They come in crumpled paper bags or inside empty water bottles. Sometimes, they come in buckets. Whatever the vessel, when the dirty needles are handed in, they’re traded for clean ones.
In the 28 years since it opened, the core mission of the Tacoma Needle Exchange has stayed the same: to stop the spread of disease among intravenous drug users.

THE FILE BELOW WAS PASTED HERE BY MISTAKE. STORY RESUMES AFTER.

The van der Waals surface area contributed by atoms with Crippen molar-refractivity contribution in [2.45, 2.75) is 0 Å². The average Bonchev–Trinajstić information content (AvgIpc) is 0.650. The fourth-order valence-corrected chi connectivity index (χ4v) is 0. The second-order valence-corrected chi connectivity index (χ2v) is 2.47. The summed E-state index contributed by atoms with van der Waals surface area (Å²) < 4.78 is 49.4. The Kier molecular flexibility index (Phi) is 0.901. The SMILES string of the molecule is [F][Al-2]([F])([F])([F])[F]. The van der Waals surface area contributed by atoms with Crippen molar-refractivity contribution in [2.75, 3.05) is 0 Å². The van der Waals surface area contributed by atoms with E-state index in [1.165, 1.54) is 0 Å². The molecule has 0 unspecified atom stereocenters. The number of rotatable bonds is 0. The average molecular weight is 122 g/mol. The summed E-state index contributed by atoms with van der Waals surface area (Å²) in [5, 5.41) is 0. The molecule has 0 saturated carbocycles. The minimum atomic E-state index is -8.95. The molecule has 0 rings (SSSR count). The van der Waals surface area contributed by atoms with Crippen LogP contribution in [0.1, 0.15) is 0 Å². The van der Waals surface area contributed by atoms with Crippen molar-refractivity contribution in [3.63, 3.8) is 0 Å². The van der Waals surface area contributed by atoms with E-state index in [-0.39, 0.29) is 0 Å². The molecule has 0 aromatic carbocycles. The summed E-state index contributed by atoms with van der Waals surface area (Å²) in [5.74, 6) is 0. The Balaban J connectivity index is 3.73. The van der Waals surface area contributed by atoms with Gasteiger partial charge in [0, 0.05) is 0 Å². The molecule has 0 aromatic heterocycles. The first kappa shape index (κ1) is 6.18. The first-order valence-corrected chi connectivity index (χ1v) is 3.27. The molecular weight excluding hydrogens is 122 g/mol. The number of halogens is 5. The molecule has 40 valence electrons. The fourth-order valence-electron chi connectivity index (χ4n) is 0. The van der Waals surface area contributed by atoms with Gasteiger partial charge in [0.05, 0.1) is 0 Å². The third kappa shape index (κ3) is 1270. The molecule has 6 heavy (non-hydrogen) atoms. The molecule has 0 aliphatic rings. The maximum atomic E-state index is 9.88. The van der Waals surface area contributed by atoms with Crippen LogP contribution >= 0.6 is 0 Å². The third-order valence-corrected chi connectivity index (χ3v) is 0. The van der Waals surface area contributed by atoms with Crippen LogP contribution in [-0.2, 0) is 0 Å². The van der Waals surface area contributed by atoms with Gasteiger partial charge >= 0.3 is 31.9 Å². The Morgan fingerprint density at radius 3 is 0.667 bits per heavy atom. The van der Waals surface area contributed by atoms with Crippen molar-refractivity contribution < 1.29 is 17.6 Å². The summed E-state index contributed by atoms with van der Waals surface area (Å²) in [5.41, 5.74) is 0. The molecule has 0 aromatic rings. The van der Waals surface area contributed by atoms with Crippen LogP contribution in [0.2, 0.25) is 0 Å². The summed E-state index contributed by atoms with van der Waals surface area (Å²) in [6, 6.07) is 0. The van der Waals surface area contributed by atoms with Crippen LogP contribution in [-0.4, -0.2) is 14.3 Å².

But the job, and the challenges, have changed. With surging rates of new infections, hepatitis C has become one of the chief public health concerns among those who shoot up heroin and other drugs, and more and more people are coming to the exchange each year.